- 霊長類研究 (ISSN:09124047)
- vol.27, no.2, pp.127-139, 2011 (Released:2012-01-19)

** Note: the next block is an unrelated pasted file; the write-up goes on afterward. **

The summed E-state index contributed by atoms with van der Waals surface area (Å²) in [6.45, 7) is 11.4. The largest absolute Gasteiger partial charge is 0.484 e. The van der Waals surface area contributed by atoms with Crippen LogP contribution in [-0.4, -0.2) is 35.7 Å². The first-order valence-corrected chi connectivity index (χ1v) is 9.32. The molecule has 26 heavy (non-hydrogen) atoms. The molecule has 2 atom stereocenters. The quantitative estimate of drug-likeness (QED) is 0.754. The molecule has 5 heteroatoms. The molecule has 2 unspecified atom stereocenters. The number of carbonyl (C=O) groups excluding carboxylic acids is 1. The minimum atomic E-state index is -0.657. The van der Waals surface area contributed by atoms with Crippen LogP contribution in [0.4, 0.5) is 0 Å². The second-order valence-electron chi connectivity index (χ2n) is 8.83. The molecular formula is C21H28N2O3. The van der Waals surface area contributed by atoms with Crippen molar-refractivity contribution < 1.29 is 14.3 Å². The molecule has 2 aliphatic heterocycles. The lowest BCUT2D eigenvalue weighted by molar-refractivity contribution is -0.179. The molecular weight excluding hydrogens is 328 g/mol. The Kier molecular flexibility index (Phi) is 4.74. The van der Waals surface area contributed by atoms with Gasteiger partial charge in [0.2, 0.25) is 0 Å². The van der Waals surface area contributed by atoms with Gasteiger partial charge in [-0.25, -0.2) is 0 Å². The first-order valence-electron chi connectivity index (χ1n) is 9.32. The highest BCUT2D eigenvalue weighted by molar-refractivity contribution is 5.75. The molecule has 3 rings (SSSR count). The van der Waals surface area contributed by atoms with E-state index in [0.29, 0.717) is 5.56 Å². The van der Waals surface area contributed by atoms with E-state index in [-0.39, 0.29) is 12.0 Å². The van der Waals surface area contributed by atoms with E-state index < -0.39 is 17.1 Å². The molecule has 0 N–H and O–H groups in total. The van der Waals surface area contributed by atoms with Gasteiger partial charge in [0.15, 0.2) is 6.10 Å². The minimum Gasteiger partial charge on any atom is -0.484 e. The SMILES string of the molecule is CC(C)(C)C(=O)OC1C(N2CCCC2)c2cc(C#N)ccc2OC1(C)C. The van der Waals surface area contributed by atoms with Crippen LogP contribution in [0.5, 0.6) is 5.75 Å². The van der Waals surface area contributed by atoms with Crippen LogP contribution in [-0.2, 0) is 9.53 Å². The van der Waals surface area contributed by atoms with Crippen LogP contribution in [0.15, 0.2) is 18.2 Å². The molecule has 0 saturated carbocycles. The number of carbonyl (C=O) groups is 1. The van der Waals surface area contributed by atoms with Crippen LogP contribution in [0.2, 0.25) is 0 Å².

Previous studies have used some verbs or nouns in ordinary language to describe, count, or analyze different types of animal behavior. However, the concept of "play" is problematic for ethological analysis. Although ethological analysis should be based on well-defined concepts, play is an ill-defined concept because the various meanings of the term necessarily make the boundary of the concept ambiguous and because the phenomena of play do not form discrete categories. Considering these difficulties, the ethological study of play should posit the argument that the concept of play is characterized by prototypeness. Consequently, the question "What is play?" is divided into the following three sub-types: (1) The question on our own cognition of play, "What type of phenomena do I (we) call play?"; (2) the question on the objective features of play, "What are the ethological features of the phenomena that we call play?"; and (3) the question on the animal cognition of play, "How do target animals recognize the phenomena that we call play?" By integrating prototype theory and the ethological study of play, we can establish various important and positive research agendas with respect to these three questions.